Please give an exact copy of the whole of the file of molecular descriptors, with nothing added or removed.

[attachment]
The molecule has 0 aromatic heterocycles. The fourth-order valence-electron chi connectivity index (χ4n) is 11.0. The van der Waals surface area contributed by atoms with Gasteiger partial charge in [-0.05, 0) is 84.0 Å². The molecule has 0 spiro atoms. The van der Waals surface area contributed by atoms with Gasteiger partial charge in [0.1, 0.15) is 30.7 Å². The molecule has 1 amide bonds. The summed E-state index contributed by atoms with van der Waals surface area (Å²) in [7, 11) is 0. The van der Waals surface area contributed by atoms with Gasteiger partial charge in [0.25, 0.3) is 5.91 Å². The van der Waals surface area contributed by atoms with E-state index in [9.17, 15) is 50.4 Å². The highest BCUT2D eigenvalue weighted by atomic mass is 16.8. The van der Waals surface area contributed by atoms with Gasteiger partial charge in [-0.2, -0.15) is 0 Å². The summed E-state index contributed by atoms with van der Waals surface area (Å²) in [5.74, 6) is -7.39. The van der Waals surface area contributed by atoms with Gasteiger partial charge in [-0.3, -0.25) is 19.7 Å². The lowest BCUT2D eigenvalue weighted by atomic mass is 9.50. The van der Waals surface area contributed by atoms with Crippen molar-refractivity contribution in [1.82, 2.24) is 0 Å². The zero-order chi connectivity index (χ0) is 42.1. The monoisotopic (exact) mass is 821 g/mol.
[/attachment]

The molecule has 0 aromatic heterocycles. The fourth-order valence-electron chi connectivity index (χ4n) is 11.0. The van der Waals surface area contributed by atoms with Gasteiger partial charge in [-0.05, 0) is 84.0 Å². The molecule has 0 spiro atoms. The van der Waals surface area contributed by atoms with Gasteiger partial charge in [0.1, 0.15) is 30.7 Å². The molecule has 1 amide bonds. The summed E-state index contributed by atoms with van der Waals surface area (Å²) in [7, 11) is 0. The van der Waals surface area contributed by atoms with Gasteiger partial charge in [0.25, 0.3) is 5.91 Å². The van der Waals surface area contributed by atoms with E-state index in [9.17, 15) is 50.4 Å². The highest BCUT2D eigenvalue weighted by atomic mass is 16.8. The van der Waals surface area contributed by atoms with Gasteiger partial charge in [-0.2, -0.15) is 0 Å². The summed E-state index contributed by atoms with van der Waals surface area (Å²) in [5.74, 6) is -7.39. The van der Waals surface area contributed by atoms with Gasteiger partial charge in [-0.3, -0.25) is 19.7 Å². The lowest BCUT2D eigenvalue weighted by atomic mass is 9.50. The van der Waals surface area contributed by atoms with Crippen molar-refractivity contribution in [1.82, 2.24) is 0 Å². The zero-order chi connectivity index (χ0) is 42.1. The monoisotopic (exact) mass is 821 g/mol.